Southwest Paleohispanic script

The Southwest Script or Southwestern Script, also known as Tartessian or South Lusitanian, is a Paleohispanic script used to write an unknown language usually identified as Tartessian. Southwest inscriptions have been found mainly in the southwestern quadrant of the Iberian Peninsula, in the south of Portugal (Algarve and southern Alentejo), but also in Spain, in southern Extremadura and western Andalucia.

Writing system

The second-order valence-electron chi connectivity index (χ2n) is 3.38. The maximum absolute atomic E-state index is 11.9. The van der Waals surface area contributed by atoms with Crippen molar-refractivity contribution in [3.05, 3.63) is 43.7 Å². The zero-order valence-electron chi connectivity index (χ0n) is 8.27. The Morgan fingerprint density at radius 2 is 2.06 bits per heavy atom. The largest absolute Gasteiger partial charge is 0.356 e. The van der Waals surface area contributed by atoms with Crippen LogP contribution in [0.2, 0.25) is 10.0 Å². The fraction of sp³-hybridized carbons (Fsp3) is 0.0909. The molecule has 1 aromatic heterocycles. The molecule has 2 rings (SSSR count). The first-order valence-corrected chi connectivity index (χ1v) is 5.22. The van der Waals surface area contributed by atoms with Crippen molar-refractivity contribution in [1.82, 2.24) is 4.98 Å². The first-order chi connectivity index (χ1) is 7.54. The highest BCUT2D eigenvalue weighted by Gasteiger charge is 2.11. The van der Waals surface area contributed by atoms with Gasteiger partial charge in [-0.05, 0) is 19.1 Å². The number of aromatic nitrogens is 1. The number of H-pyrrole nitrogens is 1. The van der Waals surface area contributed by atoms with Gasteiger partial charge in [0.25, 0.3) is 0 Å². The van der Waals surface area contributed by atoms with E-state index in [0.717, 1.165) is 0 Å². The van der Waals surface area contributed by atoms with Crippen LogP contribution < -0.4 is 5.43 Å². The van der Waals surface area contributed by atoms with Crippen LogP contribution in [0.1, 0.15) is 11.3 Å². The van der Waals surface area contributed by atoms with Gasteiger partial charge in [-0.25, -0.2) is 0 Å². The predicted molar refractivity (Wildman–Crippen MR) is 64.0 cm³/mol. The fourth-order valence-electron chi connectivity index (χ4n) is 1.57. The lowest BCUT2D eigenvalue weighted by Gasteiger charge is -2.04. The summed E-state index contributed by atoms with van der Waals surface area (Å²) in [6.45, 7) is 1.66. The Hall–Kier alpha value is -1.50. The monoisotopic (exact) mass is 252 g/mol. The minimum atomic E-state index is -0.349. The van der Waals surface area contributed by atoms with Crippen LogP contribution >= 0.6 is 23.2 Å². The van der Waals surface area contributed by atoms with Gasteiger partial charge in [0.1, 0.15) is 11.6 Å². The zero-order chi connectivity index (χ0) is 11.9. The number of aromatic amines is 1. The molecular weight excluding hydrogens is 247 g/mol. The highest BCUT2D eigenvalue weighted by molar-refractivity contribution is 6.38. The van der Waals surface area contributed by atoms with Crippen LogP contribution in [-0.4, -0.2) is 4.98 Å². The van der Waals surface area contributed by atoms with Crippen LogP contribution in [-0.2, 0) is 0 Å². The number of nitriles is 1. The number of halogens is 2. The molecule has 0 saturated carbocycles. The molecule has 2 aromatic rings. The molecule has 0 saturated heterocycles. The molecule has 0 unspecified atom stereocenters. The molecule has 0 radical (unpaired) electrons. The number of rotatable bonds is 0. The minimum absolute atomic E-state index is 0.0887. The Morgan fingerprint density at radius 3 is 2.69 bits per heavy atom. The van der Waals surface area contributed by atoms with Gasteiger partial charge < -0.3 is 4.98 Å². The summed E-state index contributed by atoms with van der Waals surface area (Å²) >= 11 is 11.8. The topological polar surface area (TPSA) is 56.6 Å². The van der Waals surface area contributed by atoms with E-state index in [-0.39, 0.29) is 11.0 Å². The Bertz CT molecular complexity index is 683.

Excepting the Greco-Iberian alphabet, and to a lesser extent this script, paleohispanic scripts shared a distinctive typology: They behaved as a syllabary for the stop consonants and as an alphabet for the remaining consonants and vowels. This unique writing system has been called a semi-syllabary. There is no agreement about how the paleohispanic semi-syllabaries originated; some researchers conclude that their origin is linked only to the Phoenician alphabet, while others believe the Greek alphabet had also participated. In the southwestern script, although the letter used to write a stop consonant was determined by the following vowel, as in a full semi-syllabary, the following vowel was also written, as in an alphabet. Some scholars treat Tartessian as a redundant semi-syllabary, others treat it as a redundant alphabet. The southwestern script is very similar to the southeastern Iberian script, both considering the shape of the signs or his value. The main difference is that southeastern Iberian script doesn’t show the vocalic redundancy of the syllabic signs. This characteristic was discovered by Ulrich Schmoll and allows the classification of a great part of the southwestern signs in vowels, consonants and syllabic signs. Unlike the northeastern Iberian script the decipherment of the southeastern Iberian script and the southwestern script is not still closed, because there are a significant group of signs without consensus value.

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